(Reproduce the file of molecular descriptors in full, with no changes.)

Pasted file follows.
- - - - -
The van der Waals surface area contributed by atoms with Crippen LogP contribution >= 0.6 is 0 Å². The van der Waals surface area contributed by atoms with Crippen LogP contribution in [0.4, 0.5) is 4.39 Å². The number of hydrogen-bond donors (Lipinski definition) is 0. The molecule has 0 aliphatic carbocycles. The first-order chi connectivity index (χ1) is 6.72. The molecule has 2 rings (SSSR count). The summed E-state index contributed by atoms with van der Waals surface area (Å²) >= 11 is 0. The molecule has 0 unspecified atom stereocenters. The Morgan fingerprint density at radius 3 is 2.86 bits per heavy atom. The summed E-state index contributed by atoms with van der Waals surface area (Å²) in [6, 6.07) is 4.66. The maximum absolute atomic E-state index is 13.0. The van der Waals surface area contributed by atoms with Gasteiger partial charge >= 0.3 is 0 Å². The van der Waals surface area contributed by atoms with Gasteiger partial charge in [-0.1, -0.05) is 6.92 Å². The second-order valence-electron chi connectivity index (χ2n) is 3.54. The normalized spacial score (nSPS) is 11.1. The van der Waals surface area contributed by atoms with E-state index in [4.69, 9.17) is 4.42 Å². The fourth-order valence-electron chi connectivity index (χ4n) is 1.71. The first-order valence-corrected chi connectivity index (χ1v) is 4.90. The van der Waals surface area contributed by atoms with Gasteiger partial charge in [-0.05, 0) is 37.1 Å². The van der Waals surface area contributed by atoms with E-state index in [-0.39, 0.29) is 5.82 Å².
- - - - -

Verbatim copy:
The van der Waals surface area contributed by atoms with Crippen LogP contribution >= 0.6 is 0 Å². The van der Waals surface area contributed by atoms with Crippen LogP contribution in [0.4, 0.5) is 4.39 Å². The number of hydrogen-bond donors (Lipinski definition) is 0. The molecule has 0 aliphatic carbocycles. The first-order chi connectivity index (χ1) is 6.72. The molecule has 2 rings (SSSR count). The summed E-state index contributed by atoms with van der Waals surface area (Å²) >= 11 is 0. The molecule has 0 unspecified atom stereocenters. The Morgan fingerprint density at radius 3 is 2.86 bits per heavy atom. The summed E-state index contributed by atoms with van der Waals surface area (Å²) in [6, 6.07) is 4.66. The maximum absolute atomic E-state index is 13.0. The van der Waals surface area contributed by atoms with Gasteiger partial charge >= 0.3 is 0 Å². The van der Waals surface area contributed by atoms with Gasteiger partial charge in [-0.1, -0.05) is 6.92 Å². The second-order valence-electron chi connectivity index (χ2n) is 3.54. The normalized spacial score (nSPS) is 11.1. The van der Waals surface area contributed by atoms with E-state index in [4.69, 9.17) is 4.42 Å². The fourth-order valence-electron chi connectivity index (χ4n) is 1.71. The first-order valence-corrected chi connectivity index (χ1v) is 4.90. The van der Waals surface area contributed by atoms with Gasteiger partial charge in [-0.05, 0) is 37.1 Å². The van der Waals surface area contributed by atoms with E-state index in [-0.39, 0.29) is 5.82 Å².